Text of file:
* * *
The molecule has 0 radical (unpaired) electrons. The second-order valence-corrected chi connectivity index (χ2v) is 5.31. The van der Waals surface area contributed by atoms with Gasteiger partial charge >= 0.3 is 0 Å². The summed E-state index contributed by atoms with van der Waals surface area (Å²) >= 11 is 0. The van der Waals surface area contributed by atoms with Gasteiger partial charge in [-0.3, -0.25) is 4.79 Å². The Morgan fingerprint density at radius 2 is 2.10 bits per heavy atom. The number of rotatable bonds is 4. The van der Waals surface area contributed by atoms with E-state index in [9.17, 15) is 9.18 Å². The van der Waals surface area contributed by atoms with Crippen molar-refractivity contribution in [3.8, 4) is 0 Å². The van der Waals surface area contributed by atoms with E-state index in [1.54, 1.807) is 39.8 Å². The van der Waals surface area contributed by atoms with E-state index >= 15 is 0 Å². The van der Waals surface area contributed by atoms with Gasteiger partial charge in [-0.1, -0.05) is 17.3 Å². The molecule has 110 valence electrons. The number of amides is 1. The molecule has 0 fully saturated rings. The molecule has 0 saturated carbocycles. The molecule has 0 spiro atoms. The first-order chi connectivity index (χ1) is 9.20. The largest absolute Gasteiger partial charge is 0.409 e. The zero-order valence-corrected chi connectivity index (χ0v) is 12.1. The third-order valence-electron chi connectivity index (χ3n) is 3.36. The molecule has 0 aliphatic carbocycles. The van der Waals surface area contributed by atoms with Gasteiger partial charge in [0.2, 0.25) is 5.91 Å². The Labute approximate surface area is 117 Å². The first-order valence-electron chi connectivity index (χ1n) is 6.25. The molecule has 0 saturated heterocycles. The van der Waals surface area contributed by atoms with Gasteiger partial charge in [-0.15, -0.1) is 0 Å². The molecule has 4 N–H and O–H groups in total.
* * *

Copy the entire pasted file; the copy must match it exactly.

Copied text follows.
The molecule has 0 radical (unpaired) electrons. The second-order valence-corrected chi connectivity index (χ2v) is 5.31. The van der Waals surface area contributed by atoms with Gasteiger partial charge >= 0.3 is 0 Å². The summed E-state index contributed by atoms with van der Waals surface area (Å²) >= 11 is 0. The van der Waals surface area contributed by atoms with Gasteiger partial charge in [-0.3, -0.25) is 4.79 Å². The Morgan fingerprint density at radius 2 is 2.10 bits per heavy atom. The number of rotatable bonds is 4. The van der Waals surface area contributed by atoms with E-state index in [9.17, 15) is 9.18 Å². The van der Waals surface area contributed by atoms with Crippen molar-refractivity contribution in [3.8, 4) is 0 Å². The van der Waals surface area contributed by atoms with E-state index in [1.54, 1.807) is 39.8 Å². The van der Waals surface area contributed by atoms with E-state index >= 15 is 0 Å². The van der Waals surface area contributed by atoms with Gasteiger partial charge in [-0.1, -0.05) is 17.3 Å². The molecule has 110 valence electrons. The number of amides is 1. The molecule has 0 fully saturated rings. The molecule has 0 saturated carbocycles. The molecule has 0 spiro atoms. The first-order chi connectivity index (χ1) is 9.20. The largest absolute Gasteiger partial charge is 0.409 e. The zero-order valence-corrected chi connectivity index (χ0v) is 12.1. The third-order valence-electron chi connectivity index (χ3n) is 3.36. The molecule has 0 aliphatic carbocycles. The van der Waals surface area contributed by atoms with Gasteiger partial charge in [0.2, 0.25) is 5.91 Å². The Labute approximate surface area is 117 Å². The first-order valence-electron chi connectivity index (χ1n) is 6.25. The molecule has 0 saturated heterocycles. The van der Waals surface area contributed by atoms with Gasteiger partial charge in [-0.15, -0.1) is 0 Å². The molecule has 4 N–H and O–H groups in total.